Laura Nader

In Other Cultures, American Women are Used as Examples of the Terrible Consequences of Feminism

Laura Nader (born 1930)

Is an American anthropologist. She has been a Professor of Anthropology at the University of California, Berkeley since 1960.[1] She was the first woman to receive a tenure-track position in the department.


Early life and education

Nader is a native of Winsted, Connecticut. Her father Nathra owned a restaurant/store in Connecticut, which served as a place for many political discussions. Her mother, Rose, was a schoolteacher who had a strong interest in justice and would express her views in letters to the press. Her older deceased brother, Shafeek; her older sister, Claire and her younger brother, Ralph have all served in public interest careers. Gamal Nkrumah (2005) profiled Dr. Nader in the weekly online news out of Egypt and commented on her loyalties to her father who emigrated from Lebanon for political reasons, “Nader is very much her father's daughter. And it was her elder brother who first suggested she read anthropology at university."

She received a BA in Latin American Studies from Wells College in Aurora, NY in 1952. She received her Ph.D. in Anthropology from Radcliffe College/Harvard in 1961 under the mentorship of Clyde Kluckhohn. Her education included fieldwork in a Zapotec village in Oaxaca, Mexico, and later in South Lebanon.




Nader’s areas of interest include comparative ethnography of law and dispute resolution, conflict, comparative family organization, the anthropology of professional mindsets and ethnology of the Middle East, Mexico, Latin America and the contemporary United States. She was involved in conferences, determining the direction the study of law in society as a part of society and not insulated and isolated from other human institutions, should take as it developed. Nader edited and published essays from these conferences as well as authoring several books on the anthropology of law, establishing herself as one of the most influential figures in the development of the field. She has been a visiting professor at Yale, Stanford, and Harvard Law Schools. In the 1960s she taught a joint course at Boalt School of Law.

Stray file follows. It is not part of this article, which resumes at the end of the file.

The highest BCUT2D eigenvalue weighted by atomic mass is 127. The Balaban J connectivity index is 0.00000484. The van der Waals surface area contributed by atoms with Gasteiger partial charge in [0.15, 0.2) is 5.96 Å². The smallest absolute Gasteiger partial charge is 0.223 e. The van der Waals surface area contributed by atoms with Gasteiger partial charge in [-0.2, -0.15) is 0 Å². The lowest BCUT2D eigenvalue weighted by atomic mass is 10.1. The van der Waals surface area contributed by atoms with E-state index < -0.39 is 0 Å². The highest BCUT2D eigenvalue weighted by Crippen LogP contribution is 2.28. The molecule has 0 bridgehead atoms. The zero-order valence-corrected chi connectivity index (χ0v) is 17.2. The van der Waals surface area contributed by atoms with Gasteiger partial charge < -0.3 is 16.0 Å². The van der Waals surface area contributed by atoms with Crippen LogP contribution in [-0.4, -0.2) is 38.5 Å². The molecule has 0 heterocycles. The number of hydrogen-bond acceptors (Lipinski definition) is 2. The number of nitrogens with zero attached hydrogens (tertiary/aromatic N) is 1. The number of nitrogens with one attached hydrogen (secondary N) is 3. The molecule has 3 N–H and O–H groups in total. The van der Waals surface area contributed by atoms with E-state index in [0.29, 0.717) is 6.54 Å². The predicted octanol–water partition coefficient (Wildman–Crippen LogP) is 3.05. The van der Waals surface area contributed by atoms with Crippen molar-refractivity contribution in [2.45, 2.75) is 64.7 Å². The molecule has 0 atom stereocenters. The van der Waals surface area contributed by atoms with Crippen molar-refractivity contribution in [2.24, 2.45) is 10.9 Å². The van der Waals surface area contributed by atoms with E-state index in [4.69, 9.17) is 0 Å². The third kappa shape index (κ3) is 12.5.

Some of her work focuses on conflict resolution in the Zapotec village she studied. Nader notes that people confront each other face to face on a personal scale. Judges strive to find solutions that are balanced rather than placing one hundred percent of the blame on one party. Nader believes this reflects the society, their economic system, hierarchal structure and any other institution or variable. In contrast, she finds that in the United States, conflict often escalates to polarized blame and violence. The group of people a person may need to confront may be large and impersonal and much more powerful than themselves. She concludes that the kinds of cases people bring to court, reflect areas of stress in the social structure of a community.



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